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A new high-speed railway will soon connect major metropolitan areas: ‘We need the rail market to respond better and faster’

By carrying a large number of passengers at once, public transportation like railway systems can actively reduce the number of vehicles on the road.

By carrying a large number of passengers at once, public transportation like railway systems can actively reduce the number of vehicles on the road.

Photo Credit: iStock

A new railway link between Italy and Germany will be zipping travelers across the border in a clean, green, high-speed machine in 2026.

Frecciarossa high-speed trains, operated by Italian national train operator Trenitalia, are set to route from Rome and Milan to Munich, including plenty of stops in smaller cities along the way.

With the ability to reach nearly 250 mph, the high-speed train will give Italian and German passengers the option to travel between countries with a “low environmental impact,” according to International Railway Journal.

Not only are high-speed trains a fun, relaxing way to get from place to place, but they are also much kinder to our planet than fossil fuel–powered cars and airplanes.

By carrying a large number of passengers at once, public transportation like railway systems can actively reduce the number of vehicles on the road, which helps reduce traffic congestion and the overall emissions per passenger.

Since high-speed trains typically run on electricity, they can be powered by more sustainable, renewable energy sources such as solar, wind, or hydroelectric power. Trains like these also produce far less carbon pollution compared to planes.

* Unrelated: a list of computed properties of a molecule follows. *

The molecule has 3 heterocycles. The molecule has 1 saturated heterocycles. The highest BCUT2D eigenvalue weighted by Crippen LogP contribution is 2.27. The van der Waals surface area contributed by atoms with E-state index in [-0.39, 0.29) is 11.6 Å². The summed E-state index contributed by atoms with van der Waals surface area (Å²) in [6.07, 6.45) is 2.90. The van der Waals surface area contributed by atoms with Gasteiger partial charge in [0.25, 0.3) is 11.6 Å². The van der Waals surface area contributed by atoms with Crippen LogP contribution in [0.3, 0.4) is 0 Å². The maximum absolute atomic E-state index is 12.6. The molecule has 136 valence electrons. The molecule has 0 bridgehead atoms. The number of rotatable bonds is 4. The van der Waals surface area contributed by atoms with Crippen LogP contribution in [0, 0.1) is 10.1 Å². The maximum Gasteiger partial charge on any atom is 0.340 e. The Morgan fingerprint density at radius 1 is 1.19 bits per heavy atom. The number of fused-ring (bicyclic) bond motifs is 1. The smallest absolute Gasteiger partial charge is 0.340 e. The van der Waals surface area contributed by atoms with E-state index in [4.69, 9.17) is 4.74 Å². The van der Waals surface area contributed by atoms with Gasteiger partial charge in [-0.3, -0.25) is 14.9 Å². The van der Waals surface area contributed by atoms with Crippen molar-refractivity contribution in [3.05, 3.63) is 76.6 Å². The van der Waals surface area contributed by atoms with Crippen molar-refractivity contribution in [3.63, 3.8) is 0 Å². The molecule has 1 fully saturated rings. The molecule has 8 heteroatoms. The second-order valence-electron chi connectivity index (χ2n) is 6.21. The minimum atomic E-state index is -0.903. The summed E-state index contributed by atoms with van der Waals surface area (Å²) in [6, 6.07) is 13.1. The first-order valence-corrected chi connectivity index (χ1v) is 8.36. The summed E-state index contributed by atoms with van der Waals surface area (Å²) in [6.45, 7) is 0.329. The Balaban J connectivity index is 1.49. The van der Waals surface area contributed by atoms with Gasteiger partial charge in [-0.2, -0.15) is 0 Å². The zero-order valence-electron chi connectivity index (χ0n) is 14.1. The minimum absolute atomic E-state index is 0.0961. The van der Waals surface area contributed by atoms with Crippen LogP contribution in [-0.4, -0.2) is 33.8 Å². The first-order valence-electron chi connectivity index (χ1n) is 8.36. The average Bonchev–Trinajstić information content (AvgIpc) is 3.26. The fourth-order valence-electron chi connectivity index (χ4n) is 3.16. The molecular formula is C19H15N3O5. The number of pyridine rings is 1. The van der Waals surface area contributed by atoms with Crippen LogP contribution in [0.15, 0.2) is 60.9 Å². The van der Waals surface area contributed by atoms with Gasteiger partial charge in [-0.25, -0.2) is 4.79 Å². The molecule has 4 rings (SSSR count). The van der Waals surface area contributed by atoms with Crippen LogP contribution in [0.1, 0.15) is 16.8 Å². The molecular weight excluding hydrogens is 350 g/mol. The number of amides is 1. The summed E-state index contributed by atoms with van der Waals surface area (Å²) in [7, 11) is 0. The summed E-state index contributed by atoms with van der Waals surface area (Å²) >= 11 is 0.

Europe’s recent night train revolution is a perfect example of how traveling by rail overnight can be a budget-savvy, comfortable, and eco-friendly alternative to short-haul flights.

As we see more countries like China and Canada invest in high-speed rail technology, we’re getting a glimpse at the future of travel that’s not only quicker than ever but also does a much better job of protecting the earth.

“While the demand for green mobility is growing, we need the rail market to respond better and faster, especially for long and cross-border journeys,” European Commissioner for Transport Adina Vălean told Business Travel News Europe.

“This is why the European Commission now wants to help railway companies by creating new international rail connections — by day and by night — by breaking down borders,” she continued, giving a nod to plans for more high-speed connections across country lines. 

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